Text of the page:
A Quiet Passion

Reviews Films


Emily Dickinson was born in 1830 and lived until 1886. She never travelled far from her home in Amherst, Massachusetts and she published no more than a dozen poems in her lifetime. Her social circle was her family and a few friends. She wrote late at night, so she could think and not be disturbed. As she grew older, she withdrew from contact with the visitors to her home. She earned a reputation as an eccentric who wore white and spoke to visitors through the door of her bedroom. Her sister Lavinia and her sister-in-law Susan were her closest confidants. The cause of her death at fifty-five was recorded as Bright’s disease. It was Dickinson’s wish that her papers be destroyed after her death. Lavinia burned much of her sister’s correspondence, but because Dickinson hadn’t made her wishes explicit about her poems, some 1800 works were preserved. Lavinia went on to publish the first edition of her sister’s work.

These are the bare bones of Dickinson’s biography. One of America’s greatest poets corresponded prolifically, but as she aged, rarely saw anyone face-to-face. She was a local curiosity, but didn’t live to see her writings appreciated. She wrote, re-wrote and edited her work obsessively and yet all of it could have been burned were it not for her dedicated sister.

A QUIET PASSION is a film about Emily Dickinson’s life by director Terence Davies. Dickinson is played by Emma Bell as a teenager and Cynthia Nixon as an adult. Jennifer Ehle plays Lavinia. Keith Carradine plays their father Edward Dickinson. The story is told chronologically, yet director Davies uses the biographical points of the poet’s life impressionistically rather than as a simple narrative. In one particularly slick use of digital magic, Bell’s younger Dickinson ages into the adult Nixon. The sequence reproduces the famous daguerreotype of the writer and it demonstrates Davies’ firm take on the material; it is one of the few photographic images we have of Dickinson and its recreation serves as a comment on her themes of ageing and mortality.

The movie is a US-Belgian co-production with the bulk of the shooting taking place in Belgium. The sense of place is entirely believable. We see Dickinson as a member of the New England elite and she has status because of this, but has no status nor recognition as a woman writer. Her family circumstances allow her to write, but society has little interest in that writing. She remains unmarried and effectively sidelined from what most regard as a “normal” life. She sees this as unjust and it abraids her spirit. This deep discontent runs through her poetry .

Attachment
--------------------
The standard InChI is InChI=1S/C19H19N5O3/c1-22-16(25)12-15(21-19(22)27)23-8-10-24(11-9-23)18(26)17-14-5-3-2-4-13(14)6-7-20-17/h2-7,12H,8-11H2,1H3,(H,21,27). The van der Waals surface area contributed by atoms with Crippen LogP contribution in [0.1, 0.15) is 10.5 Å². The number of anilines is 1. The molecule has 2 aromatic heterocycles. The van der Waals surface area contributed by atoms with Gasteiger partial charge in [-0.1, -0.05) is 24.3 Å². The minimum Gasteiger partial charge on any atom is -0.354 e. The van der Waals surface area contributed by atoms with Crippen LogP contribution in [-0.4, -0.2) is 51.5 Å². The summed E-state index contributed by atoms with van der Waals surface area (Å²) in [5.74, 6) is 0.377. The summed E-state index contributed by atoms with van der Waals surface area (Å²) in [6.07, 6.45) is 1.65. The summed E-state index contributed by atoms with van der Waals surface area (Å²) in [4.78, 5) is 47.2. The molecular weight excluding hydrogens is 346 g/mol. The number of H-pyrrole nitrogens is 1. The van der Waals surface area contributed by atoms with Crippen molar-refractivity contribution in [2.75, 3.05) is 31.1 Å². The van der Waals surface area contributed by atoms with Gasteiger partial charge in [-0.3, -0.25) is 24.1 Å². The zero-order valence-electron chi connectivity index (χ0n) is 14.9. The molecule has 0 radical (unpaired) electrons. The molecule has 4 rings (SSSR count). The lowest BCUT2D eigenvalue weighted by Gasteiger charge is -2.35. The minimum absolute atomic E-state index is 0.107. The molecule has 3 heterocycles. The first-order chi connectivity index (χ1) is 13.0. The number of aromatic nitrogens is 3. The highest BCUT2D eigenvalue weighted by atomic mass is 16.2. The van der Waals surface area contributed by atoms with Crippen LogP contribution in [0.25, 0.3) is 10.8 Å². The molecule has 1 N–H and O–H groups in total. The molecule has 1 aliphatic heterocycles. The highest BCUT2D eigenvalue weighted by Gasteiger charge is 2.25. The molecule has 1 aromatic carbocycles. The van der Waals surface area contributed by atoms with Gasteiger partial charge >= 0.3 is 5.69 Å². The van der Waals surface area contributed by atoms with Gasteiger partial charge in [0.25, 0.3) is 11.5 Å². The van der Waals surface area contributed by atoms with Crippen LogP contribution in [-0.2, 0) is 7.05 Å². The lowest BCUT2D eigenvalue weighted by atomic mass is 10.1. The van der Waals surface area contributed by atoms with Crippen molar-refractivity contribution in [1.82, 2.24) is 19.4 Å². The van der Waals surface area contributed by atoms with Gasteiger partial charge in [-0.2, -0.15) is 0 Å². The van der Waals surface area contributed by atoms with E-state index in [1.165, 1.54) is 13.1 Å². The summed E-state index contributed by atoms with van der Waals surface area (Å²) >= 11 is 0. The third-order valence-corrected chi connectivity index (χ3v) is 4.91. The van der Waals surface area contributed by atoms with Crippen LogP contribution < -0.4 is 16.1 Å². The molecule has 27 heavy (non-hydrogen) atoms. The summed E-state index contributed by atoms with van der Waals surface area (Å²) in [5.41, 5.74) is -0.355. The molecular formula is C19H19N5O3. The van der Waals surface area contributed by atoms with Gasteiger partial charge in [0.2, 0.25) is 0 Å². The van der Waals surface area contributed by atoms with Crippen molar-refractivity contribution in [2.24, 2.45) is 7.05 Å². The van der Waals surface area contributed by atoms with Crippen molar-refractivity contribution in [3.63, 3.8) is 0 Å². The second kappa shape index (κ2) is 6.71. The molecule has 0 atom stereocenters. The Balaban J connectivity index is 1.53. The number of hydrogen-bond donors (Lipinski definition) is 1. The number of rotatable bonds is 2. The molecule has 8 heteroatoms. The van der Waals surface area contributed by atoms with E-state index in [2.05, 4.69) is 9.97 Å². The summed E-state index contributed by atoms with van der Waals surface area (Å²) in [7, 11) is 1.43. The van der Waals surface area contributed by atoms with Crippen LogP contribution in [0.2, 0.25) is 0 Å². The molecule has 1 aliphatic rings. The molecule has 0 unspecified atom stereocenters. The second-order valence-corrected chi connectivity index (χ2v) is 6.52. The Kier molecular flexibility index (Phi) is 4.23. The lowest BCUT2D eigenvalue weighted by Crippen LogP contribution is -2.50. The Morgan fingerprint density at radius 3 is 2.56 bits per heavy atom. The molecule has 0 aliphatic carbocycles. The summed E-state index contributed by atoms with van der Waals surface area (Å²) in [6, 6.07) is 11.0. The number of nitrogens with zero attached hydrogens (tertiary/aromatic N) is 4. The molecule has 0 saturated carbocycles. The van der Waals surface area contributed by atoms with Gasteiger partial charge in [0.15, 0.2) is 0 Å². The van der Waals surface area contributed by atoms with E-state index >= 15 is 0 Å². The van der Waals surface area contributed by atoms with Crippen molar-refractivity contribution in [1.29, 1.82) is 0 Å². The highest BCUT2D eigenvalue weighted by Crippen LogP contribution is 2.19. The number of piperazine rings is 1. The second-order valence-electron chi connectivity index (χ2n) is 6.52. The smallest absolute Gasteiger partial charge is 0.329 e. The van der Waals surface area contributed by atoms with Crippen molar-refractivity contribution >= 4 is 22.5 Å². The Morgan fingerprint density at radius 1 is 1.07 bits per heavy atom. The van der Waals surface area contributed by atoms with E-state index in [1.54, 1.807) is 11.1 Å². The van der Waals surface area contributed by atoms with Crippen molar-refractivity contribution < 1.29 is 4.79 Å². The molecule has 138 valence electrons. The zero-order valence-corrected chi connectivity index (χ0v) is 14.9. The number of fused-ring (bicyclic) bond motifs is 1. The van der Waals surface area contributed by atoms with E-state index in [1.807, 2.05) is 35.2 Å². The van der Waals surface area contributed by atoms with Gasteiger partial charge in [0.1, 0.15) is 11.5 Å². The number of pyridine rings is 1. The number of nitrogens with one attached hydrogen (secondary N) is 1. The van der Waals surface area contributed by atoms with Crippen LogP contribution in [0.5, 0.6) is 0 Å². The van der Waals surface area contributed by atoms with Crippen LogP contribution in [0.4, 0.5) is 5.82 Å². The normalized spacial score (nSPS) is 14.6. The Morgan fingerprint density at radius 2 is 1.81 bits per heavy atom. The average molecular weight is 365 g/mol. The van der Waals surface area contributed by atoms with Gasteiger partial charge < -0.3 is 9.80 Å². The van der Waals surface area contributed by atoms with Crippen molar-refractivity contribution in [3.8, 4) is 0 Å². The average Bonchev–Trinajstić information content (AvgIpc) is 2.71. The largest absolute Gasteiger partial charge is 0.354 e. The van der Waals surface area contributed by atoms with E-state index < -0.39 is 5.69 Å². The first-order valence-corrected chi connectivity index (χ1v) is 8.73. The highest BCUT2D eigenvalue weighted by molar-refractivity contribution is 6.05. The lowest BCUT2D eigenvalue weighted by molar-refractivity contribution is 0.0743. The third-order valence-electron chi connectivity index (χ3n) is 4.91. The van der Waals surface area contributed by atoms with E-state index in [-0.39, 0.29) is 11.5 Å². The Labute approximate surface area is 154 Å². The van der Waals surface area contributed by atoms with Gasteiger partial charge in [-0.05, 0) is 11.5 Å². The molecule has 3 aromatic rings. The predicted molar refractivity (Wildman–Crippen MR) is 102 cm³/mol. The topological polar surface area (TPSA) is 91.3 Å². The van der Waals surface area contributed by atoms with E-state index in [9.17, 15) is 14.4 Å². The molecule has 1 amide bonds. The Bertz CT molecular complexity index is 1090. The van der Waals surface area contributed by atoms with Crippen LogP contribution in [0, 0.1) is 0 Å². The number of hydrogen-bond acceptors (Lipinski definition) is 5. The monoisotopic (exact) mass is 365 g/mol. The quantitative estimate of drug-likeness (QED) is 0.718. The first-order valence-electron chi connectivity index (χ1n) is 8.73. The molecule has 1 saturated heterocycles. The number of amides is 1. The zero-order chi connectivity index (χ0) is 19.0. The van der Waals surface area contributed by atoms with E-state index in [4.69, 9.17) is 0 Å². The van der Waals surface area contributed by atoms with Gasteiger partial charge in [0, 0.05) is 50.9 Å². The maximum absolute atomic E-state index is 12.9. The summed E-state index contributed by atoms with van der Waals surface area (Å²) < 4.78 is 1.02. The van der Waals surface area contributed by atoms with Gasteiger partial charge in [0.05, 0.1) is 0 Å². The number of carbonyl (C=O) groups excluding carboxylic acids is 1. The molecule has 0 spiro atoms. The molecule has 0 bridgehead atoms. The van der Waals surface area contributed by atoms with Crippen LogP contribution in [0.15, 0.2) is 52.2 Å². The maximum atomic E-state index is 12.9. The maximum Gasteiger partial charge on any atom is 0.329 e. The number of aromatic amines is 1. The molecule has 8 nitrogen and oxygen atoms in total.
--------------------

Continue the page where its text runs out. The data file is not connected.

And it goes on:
Davies weaves her words through numerous sequences. Sometimes we hear them in play as when she recites the poem “I’m nobody! Who are you?” to her baby nephew and other times it is almost part of the soundscape and a commentary on unfolding events. If you have an ear for the spoken word, then the insight and power of Dickinson’s writing is made manifest. Cynthia Nixon is terrific as the poet. As in all films about writers, she spends little time actually writing, but we do her see her creating the small books and packets into which she compiled her writings; the care she put into physically crafting her books is part of Dickinsonian lore. Nixon’s performance is the centrepiece of a film conceived as an artistic expression and tribute to the writer.

A QUIET PASSION is a film aimed primarily at those who appreciate poetry, writing and Dickinson. It is in limited release in Australia. Duration 2hrs and 5mins. (8/10)

Phil has written for magazines, corporate videos, online ads, and even an app. He writes with one eye on the future, one eye on the past and a third eye on the Lotto numbers. His social bits are here.  


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